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The color purple Alice Walker. Born February 1944 in Georgia African-American as well as Cherokee, Scottish and Irish lineage The 8 th child of poor sharecroppers. Early Life. In 1952, when she was 8 years old, she got shot in the eye with a BB gun. She lost the sight in her right eye.

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Born February 1944 in Georgia

  • African-American as well as Cherokee, Scottish and Irish lineage
  • The 8th child of poor sharecroppers
early life
Early Life
  • In 1952, when she was 8 years old, she got shot in the eye with a BB gun. She lost the sight in her right eye.
  • Psychologically, she grew more introspective, contending with feelings of sadness, and betrayal.
  • With “three magic gifts” from her mother in hand- a typewriter, a sewing machine, and a suitcase- Walker enrolled at Spelman College in Atlanta, Georgia, in 1961, where she quickly became involved in the civil rights movement. She developed important friendships with the historians Howard Zinn and Staughton Lynd. With the assistance of Lynd, Walker transferred to Sarah Lawrence College in 1964. There, her commitment to becoming a writer was nurtured.
after graduation
After graduation
  • Worked for the NY welfare system and learned about Blacks who were evicted from their homes for attempting to register to vote.
  • Married a lawyer (whom she later divorced)
  • One daughter, Rebecca Grant born in 1969.

Her first book of poems came out in 1968 and her first novel just after her daughter's birth in 1970.

  • Alice Walker's early poems, novels and short stories dealt with themes familiar to readers of her later works: rape, violence, isolation, troubled relationships, multi-generational perspectives, sexism and racism.
type of writing
Type of writing
  • Centered on the struggles and spiritual development affecting the survival as whole on women
  • Portray the struggle of civil rights of African American people throughout history, and are praised for their insightful portraits of black life, in particular the experiences of black women in a sexist and racist society.

Criticized for writing about these struggles. Embattled by racism, many black critics and citizens have denounced her for calling attention to the internalized racism that feeds sexism in black families.

  • However, she believes people can be soul survivors; they can persevere despite hardship and prove the dignity of the human spirit.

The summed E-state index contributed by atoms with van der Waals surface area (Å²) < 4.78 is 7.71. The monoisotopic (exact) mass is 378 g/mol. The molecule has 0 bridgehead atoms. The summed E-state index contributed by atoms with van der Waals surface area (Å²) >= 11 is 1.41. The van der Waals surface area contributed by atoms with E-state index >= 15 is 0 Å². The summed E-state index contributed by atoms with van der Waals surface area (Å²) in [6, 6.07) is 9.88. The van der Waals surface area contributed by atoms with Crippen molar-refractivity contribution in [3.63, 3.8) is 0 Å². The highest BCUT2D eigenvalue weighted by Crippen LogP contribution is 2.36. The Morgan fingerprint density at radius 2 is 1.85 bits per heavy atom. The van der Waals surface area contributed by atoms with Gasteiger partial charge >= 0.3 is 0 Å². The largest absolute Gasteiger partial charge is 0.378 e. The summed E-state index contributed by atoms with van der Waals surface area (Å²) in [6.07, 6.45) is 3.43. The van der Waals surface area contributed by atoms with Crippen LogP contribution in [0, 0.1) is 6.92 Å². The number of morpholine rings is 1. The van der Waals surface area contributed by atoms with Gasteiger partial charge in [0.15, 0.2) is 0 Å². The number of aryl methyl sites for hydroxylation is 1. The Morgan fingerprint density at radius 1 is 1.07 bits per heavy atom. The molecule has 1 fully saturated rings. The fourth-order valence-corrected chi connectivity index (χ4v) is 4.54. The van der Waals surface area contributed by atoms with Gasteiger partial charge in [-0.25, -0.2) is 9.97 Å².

her success
Her Success
  • Walker took all of her experiences as a poor black child in a volatile discriminatory southern town and developed on outlet for her voice.
  • She portrays many of her characters based on her own life.
  • She stands for equality of not only races but gender
  • Her writing has helped bring the civil-rights movement into the forefront of society
honors and recognition
Honors and Recognition
  • Pulitzer Prize for The Color Purple
  • “Humanists of the Year” American Humanist Assoc.
  • California Hall of Fame
  • O. Henry Award for “Kindred Spirits”
  • Rosenthal Award

“I think we have to own the fears that we have of each other, and then, in some practical way, some daily way, figure out how to see people differently than the way we were brought up to.”

  • Her work has influenced the literary world by her ability to turn life experiences into celebrating the accomplishments of strong black women. Walker characters are typically black women who eventually turn their rage on the men in the story.
historical significance

Walker’s portrayal of a double repression of black women in the American Experience. The author believes that black women suffer from discrimination by the whites and from black males who impose the double standard.

Historical Significance

The story is about an uneducated black woman named Celie in the rural part of southern Georgia in the 1930s. She is close to her sister, Nettie, who is a missionary in Africa and corresponds with her. It is her letters over 20 years that tell her story. The novel itself is formatted as letters addressed first to God and then later to her sister.


At the age of 14, she is abused and raped by her father. She has two children from this abuse which are taken away and she believes have been murdered by her father.